Company law is regulated by a national scheme under which each state and territory adopted certain provisions of the Corporations Act 1989 (a Federal statute) in its jurisdiction. The Corporations Act contains the Corporations Law which applies to companies, securities and futures law in Australia. In addition each state and territory conferred powers on the Australian Securities Commission ('ASC'), which regulates company law in Australia.
The activities of companies listed on Australian Stock Exchange Limited are also regulated by the exchange's Listing Rules.
Types of companies
For persons wanting a company which can carry on any kind of business or activity in Australia there are 4 choices:
company limited by shares (both public and proprietary)
company limited by guarantee
company limited by both shares and guarantee
unlimited company (both public and proprietary).
When proposed corporate law reform is made companies limited by both shares and guarantee will no longer be available.
By far the most common types of company are public and proprietary companies limited by shares. Each member contributes capital to the company by subscribing and paying for shares. Each member's liability will be limited to any amount unpaid on shares held by that member.
A proprietary company is a private company designed for a relatively small group of persons (maximum of 50 members). It cannot invite the public to subscribe for its shares or to lend money to it. The company can also place restrictions on the transfer of its shares.
A public company, on the other hand, may have a much larger membership and is not subject to these restrictions.
A small proprietary company (determined by the size of gross revenue and gross assets and the number of employees) has less onerous ongoing administrative obligations and is suitable for a foreign company wanting a separate presence in Australia.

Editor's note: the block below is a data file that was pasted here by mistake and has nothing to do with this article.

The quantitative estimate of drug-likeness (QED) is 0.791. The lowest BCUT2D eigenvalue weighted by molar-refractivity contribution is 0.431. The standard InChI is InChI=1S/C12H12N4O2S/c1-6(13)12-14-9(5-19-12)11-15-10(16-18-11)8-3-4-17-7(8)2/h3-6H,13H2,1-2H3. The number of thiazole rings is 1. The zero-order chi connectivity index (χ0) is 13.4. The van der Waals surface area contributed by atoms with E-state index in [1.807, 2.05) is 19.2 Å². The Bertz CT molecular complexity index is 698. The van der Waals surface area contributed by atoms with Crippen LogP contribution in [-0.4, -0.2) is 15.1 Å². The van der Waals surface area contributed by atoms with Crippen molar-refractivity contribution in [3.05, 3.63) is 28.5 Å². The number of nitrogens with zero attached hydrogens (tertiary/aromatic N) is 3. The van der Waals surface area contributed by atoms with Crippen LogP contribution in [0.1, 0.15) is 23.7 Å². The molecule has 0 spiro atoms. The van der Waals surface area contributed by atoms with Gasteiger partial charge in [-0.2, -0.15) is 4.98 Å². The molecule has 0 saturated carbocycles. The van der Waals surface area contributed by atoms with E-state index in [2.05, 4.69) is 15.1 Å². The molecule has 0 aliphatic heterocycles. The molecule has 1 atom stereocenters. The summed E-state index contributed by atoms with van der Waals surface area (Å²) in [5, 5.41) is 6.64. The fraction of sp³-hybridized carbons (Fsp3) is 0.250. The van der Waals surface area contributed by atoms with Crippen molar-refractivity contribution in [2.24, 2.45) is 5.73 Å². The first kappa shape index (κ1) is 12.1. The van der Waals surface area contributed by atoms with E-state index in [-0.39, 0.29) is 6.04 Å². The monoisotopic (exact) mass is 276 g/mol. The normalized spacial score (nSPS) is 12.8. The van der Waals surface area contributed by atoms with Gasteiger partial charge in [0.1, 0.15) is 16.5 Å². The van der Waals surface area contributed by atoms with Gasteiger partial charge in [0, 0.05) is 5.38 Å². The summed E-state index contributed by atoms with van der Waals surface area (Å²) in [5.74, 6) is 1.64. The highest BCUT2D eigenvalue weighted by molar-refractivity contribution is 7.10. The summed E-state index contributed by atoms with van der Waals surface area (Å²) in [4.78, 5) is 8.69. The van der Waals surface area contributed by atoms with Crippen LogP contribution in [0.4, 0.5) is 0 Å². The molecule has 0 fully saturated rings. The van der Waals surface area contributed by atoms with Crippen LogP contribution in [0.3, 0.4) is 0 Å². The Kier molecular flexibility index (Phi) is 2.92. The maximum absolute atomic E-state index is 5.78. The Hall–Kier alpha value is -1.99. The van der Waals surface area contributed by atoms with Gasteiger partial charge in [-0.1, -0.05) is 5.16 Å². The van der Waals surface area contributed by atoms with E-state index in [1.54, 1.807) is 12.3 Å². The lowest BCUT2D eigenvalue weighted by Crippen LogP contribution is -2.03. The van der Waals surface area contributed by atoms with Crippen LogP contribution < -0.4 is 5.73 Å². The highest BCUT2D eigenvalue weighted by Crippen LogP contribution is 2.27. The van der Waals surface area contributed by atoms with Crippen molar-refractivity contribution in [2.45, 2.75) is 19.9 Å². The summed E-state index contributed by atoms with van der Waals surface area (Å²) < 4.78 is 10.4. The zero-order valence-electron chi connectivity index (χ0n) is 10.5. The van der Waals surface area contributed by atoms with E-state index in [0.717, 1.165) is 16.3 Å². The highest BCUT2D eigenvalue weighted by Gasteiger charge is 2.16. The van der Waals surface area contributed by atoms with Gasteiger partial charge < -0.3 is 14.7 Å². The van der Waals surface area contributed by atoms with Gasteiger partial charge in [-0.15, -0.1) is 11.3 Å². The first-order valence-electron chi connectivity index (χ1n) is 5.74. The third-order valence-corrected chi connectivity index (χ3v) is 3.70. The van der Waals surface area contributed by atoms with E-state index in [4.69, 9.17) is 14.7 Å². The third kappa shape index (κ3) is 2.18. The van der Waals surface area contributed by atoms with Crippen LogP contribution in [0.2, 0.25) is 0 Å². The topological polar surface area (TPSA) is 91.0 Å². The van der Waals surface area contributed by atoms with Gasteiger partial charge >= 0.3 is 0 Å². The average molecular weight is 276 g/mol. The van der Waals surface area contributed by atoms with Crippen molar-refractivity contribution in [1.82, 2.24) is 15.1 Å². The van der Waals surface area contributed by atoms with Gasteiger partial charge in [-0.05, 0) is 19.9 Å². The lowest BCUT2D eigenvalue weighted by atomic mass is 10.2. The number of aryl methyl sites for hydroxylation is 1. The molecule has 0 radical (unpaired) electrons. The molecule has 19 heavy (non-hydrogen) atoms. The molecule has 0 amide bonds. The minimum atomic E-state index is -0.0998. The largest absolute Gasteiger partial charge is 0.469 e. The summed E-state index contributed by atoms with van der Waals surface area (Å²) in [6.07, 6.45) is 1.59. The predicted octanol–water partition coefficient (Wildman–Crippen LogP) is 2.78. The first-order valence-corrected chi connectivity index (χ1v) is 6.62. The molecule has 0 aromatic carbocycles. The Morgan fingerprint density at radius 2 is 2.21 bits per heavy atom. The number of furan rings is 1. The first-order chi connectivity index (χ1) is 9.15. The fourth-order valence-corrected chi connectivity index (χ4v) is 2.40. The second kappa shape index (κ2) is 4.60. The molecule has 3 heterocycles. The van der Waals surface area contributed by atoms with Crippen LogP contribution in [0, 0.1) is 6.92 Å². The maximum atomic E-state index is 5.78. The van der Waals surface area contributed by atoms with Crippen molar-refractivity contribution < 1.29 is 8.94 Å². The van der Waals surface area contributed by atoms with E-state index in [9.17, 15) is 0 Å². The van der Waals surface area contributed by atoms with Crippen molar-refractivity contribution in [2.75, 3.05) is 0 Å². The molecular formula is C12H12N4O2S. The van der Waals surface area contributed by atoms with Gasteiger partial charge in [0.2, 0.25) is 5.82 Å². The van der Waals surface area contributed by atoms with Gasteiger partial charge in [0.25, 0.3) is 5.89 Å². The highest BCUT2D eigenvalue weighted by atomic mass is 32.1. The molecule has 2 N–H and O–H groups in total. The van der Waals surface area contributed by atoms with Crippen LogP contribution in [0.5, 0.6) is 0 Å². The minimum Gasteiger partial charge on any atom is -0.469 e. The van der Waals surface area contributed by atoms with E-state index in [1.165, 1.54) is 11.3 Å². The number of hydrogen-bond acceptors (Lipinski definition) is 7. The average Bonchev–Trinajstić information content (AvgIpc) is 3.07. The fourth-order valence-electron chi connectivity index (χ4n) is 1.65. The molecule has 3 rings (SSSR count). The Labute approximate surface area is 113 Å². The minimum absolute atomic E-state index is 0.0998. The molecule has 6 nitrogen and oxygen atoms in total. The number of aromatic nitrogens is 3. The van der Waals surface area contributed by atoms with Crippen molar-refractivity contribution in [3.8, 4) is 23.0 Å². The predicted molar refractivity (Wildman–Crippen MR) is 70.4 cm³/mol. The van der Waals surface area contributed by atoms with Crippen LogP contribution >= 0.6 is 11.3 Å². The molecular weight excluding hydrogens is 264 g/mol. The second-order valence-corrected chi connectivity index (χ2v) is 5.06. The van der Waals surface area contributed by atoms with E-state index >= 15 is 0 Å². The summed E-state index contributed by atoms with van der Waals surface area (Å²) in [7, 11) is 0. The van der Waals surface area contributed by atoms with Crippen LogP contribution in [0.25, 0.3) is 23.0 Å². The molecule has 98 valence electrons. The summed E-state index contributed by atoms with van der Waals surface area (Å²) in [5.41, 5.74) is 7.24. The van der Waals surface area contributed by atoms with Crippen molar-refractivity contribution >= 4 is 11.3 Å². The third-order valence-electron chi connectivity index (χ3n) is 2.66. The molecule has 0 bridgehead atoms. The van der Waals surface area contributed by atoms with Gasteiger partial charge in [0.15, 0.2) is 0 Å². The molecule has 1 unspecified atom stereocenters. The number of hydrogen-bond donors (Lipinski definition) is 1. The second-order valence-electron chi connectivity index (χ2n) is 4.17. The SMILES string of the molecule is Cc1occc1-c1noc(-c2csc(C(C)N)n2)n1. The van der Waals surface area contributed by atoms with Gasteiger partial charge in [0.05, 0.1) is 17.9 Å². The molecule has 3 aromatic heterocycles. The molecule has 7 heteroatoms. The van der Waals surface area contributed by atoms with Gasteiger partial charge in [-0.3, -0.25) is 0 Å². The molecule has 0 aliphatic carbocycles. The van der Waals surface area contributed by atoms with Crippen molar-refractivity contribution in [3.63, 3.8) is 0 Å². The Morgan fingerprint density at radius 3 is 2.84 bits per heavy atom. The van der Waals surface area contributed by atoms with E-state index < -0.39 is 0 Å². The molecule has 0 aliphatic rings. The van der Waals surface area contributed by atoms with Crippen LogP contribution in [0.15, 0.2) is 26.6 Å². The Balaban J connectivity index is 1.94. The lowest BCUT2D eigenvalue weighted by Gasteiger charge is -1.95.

Application is made to the ASC on behalf of the original members on adoption of the company's constitution. A company, unless restricted by its constitution, has the capacity of a natural person.
Each company is allocated an Australian company number ('ACN'), a unique identifying number on incorporation.
Incorporation in one state or territory entitles the company to carry on business anywhere in Australia.
Each company must:
register its name
have a registered office
appoint the directors and other officers prescribed for its type
lodge returns and accounts as prescribed for its type and circumstances.
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The information contained in this article has been prepared by the Minter Ellison Legal Group. Professional advice should be sought before applying the information to particular circumstances.
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